Founded in the ninth century, the city’s significance as a port expanded rapidly in the nineteenth century with the export of olives, nuts, and fish and continued to do so into the twentieth century with the growth of the phosphate fertilizer industry. The presence of the sea in these photographs recalls both its strength as a resource supporting the livelihood of the city’s inhabitants and its fragility as a natural environment. The directional flow of the currents in the bay on which Sfax is located resulted in major pollution of the waters by the 1980s, forcing the closure of the second largest phosphate processing plant in the city and a subsequent loss of jobs (Priority in Action Programme n.d.; Goni and Karray 2011). During the late twentieth century, as the economy of the city declined, the city was left with the deteriorating industrial sites that Karray photographs. The decline of an economy affects people as well as places. Karray’s photographs speak to this as well by depicting largely empty structures that might have housed workers (Figure 8). This juxtaposition of home and work within the series functions synechdocally to evoke the character of the port. The absent laborers serve as conceptual links between these photographs. Yet, there are also discontinuities, as there are both in oríkì and Akinbiyi’s series. This creates layers of meaning. For instance, one photograph depicts a person walking next to the wall, which calls attention to the absence of humans from the majority of photos in this series, from the spaces depicted in them. Yet they are present also, through their absence, for a city is filled with people.
Karray is particularly interested in and attentive to the tension between absence and presence both in this series and in other works. Photography, as a medium, is an appropriate way to get at such tensions. In looking at a photograph we cannot access the smells wafting through the air or feel the grit of the city on our skin. Where there was motion, there is now stillness. Where there was once sound, there is now silence. At the same time as these things are absent, they are also present. Sound is an absent presence in images such as Figure 9 by Karray, where the white caps evoke the sound of the waves crashing endlessly on the shore, and bring to mind their murmur. In fact, the name of the series, “Murmurer,” translates as “to murmur,” underscoring the idea of sound. A murmur can evoke any number of associations: an indistinct sound, a soft utterance, a mutter or complaint. Even if one cannot distinguish what is being said, when someone murmurs, we know that something is being spoken. That Karray invokes the infinitive, “to murmur,” also suggest that she herself is offering these photographs as her murmurs. The infinitive invokes the performative quality of an utterance; to murmur is an act. In this series, Karray speaks the port of Sfax; her photos are an oríkì that notes its character. And as with the speaking of an oríkì, these photographs bring the past into the present for consideration, and offer multiple meanings.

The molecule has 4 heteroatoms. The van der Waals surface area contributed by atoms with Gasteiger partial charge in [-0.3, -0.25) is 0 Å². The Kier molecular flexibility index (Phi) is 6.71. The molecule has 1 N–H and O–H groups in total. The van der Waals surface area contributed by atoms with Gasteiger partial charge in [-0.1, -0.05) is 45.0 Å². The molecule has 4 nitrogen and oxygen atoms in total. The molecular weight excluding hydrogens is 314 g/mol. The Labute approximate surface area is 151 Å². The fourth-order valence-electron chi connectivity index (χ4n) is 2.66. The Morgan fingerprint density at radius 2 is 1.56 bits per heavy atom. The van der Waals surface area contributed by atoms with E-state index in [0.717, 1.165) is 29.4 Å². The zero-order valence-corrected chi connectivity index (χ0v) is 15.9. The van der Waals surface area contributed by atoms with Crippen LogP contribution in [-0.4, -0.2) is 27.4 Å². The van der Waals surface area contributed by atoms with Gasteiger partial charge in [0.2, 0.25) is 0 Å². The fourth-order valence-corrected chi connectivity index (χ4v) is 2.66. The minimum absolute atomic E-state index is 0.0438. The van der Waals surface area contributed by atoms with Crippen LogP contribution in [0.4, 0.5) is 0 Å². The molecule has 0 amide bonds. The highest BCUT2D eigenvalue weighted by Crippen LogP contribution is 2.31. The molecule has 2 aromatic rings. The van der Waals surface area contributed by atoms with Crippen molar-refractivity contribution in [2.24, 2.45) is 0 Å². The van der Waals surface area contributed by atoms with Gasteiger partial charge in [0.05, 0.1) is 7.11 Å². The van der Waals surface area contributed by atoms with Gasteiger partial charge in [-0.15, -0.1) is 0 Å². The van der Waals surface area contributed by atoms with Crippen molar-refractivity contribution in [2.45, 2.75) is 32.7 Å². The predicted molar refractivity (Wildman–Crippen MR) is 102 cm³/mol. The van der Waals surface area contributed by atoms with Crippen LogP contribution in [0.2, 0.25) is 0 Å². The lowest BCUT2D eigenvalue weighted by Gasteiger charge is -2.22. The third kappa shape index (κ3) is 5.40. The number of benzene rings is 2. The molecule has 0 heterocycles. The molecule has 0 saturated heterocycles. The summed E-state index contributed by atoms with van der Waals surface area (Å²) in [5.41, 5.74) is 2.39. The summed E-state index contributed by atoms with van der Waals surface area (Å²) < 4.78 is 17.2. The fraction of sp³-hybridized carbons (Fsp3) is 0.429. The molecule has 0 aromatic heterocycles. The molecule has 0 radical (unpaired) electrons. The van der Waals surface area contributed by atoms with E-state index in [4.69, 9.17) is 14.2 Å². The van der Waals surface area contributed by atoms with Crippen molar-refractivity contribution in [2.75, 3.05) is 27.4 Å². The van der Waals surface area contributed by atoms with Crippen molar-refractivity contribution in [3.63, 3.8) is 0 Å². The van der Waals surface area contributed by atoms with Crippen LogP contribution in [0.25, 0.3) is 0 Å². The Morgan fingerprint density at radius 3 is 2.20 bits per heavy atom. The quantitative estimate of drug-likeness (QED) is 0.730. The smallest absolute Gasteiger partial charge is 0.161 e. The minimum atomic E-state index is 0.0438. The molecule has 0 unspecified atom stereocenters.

Over the course of the two years in which she created this series, Karray would visit these sites multiple times, experiencing them at different times of day, different times of year. In each visit she would ask herself “What can I do with this?” (Goni and Karray 2011). She describes this moment of reflection as one of meditation, where she contemplates the place and how best to communicate it visually. In one the harsh, strong light of a clear day spoke to the character of this place, whereas in another it was the shimmer of wet surfaces after rain that felt more appropriate. That Karray asks “What can I do with this?” aligns her practice with Akinbiyi’s, as he asked “Is every picture of mine relevant to this situation?” Both questions give insight into the complexity of their photographic projects, yet the precise meanings of the questions are not clear. For instance, is the “this” of Karray’s question referring to her experience of the place, or to the act of communicating the significance of the various sites along Sfax’s port? So too might Akinbiyi’s question address such things. No matter how it is meant, or what answer it implies, the questions themselves signal contemplation. Both photographers ask these questions so that they might do justice, as oríkì should, to revealing the character of a place.
There Is a There There
Meditation on these places so as to better understand them is also what these photographs and photographers ask of their viewers. It is through sustained looking that viewers can be mindful of the places and attend to their various textures, their contradictory characters, and their layers of meaning. The artists give viewers a series to which they can return again and again. (…)